Greetings.

One of the things I find great about codebender is its large collection of hosted libraries and examples.
As this collection grows, we need to keep track the status of each example. If an example compiles successfully, its set of boards that it can compile against, the error that happened during compile in case of failure. It is a process that can be automated and we managed to do so with the help of Selenium.

Selenium is a Java based server that automates web browsers. One can write navigation scenarios by using its API into one of its supported languages. Combining it with a testing framework, such as pytest in Python, we have a testing platform that it can fit our needs.

An example of combining py.test with Selenium, can be seen in the code snippet that follows:

import pytest
from selenium import webdriver

TEST_TARGET = 'https://codebender.cc'

@pytest.fixture(scope='module')
def driver(request):
    driver = webdriver.Firefox()
    request.addfinalizer(lambda: driver.close())
    return driver

def test_index(driver):
    driver.get(TEST_TARGET)
    assert 'codebender' in driver.title

def test_editor(driver):
    driver.get(TEST_TARGET + '/how_it_works')
    assert 'Blink : codebender' in driver.title

After the required imports, we define a function as a fixture for our test. We do this by using the proper function decorator provided by pytest. In this function we create an instance of the webdriver object, which in sequence will be used to communicate with the Selenium WebDriver API and write our navigation steps. We also register an anonymous function that closes the webdriver instance when all tests are completed. Because of the scope argument passed at the decorator function, the fixture function will be available in all the test functions contained in our test module (the file that contains the above code), plus it will be executed only once across the tests, which allows us to reuse the browser’s session across the tests. The other two functions, having the test_ prefix into their name, are the actual tests. Both functions visit a page and test that the page title is the expected one. Certainly there are a lot more for pytest and Selenium, but I hope you get the idea. The documentation for each library is quite extensive and there are many examples in the web for each.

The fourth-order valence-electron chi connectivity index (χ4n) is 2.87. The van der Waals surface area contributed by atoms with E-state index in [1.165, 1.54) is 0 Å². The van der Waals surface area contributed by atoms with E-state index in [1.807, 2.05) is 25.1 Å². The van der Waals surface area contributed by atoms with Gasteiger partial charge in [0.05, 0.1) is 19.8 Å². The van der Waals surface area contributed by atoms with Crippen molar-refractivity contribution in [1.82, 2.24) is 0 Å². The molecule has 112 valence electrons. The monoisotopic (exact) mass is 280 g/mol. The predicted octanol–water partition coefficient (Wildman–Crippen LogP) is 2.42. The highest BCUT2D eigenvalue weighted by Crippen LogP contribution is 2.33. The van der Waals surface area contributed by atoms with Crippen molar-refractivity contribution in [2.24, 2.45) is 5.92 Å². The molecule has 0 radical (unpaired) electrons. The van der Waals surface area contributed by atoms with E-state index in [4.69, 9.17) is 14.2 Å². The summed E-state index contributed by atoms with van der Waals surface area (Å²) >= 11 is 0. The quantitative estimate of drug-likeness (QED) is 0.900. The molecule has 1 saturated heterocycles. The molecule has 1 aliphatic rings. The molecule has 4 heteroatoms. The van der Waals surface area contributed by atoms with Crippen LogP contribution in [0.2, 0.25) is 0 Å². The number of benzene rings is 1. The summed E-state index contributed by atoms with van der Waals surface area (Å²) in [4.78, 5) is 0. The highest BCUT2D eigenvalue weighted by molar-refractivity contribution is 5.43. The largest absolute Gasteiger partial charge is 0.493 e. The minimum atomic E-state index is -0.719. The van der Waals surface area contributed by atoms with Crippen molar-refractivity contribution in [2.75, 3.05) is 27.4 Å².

Depending on the required browsers for the Selenium tests, it could be hard to maintain locally, different versions of each browser in different platforms. Sauce Labs can be handy in this case. It’s a service where someone can run its Selenium tests, under a large collection of supported browsers and platforms.

In order to keep track of each example, we log each compile’s result. When an example finishes compiling with its set of boards, a comment is updated with the use of the Disqus service, to inform the users, about the compilation result and the date the test was performed. We update the comments, by using the Disqus API with its Python bindings.

Finally, when all examples are finished with testing, a report is composed, notifying us about the number of differences we had since the last compilation cycle, as well as a log of these differences.

Combining the above tools, into a testing suite that runs periodically, gives us an insight about the state of the hosted libraries and their examples. This, in turn, helps us to identify problems and fix them.

Thanks for stopping by and reading. Happy holidays!

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